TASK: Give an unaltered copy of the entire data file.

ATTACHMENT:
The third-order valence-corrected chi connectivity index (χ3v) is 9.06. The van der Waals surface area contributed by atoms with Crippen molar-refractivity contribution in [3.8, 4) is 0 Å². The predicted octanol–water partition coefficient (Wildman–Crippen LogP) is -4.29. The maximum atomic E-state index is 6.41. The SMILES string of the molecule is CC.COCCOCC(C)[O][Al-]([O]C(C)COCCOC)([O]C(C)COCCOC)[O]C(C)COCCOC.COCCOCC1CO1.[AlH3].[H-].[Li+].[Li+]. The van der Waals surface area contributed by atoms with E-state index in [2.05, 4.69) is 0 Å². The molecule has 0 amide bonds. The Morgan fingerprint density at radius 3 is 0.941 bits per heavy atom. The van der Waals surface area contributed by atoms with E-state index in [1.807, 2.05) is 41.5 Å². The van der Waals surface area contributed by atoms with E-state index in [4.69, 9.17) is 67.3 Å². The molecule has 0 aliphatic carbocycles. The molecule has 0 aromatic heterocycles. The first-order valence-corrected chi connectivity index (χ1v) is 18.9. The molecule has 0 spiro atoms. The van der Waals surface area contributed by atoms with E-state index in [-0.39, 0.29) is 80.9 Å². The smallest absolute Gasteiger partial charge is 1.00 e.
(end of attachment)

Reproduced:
The third-order valence-corrected chi connectivity index (χ3v) is 9.06. The van der Waals surface area contributed by atoms with Crippen molar-refractivity contribution in [3.8, 4) is 0 Å². The predicted octanol–water partition coefficient (Wildman–Crippen LogP) is -4.29. The maximum atomic E-state index is 6.41. The SMILES string of the molecule is CC.COCCOCC(C)[O][Al-]([O]C(C)COCCOC)([O]C(C)COCCOC)[O]C(C)COCCOC.COCCOCC1CO1.[AlH3].[H-].[Li+].[Li+]. The van der Waals surface area contributed by atoms with E-state index in [2.05, 4.69) is 0 Å². The molecule has 0 amide bonds. The Morgan fingerprint density at radius 3 is 0.941 bits per heavy atom. The van der Waals surface area contributed by atoms with E-state index in [1.807, 2.05) is 41.5 Å². The van der Waals surface area contributed by atoms with E-state index in [4.69, 9.17) is 67.3 Å². The molecule has 0 aliphatic carbocycles. The molecule has 0 aromatic heterocycles. The first-order valence-corrected chi connectivity index (χ1v) is 18.9. The molecule has 0 spiro atoms. The van der Waals surface area contributed by atoms with E-state index in [-0.39, 0.29) is 80.9 Å². The smallest absolute Gasteiger partial charge is 1.00 e.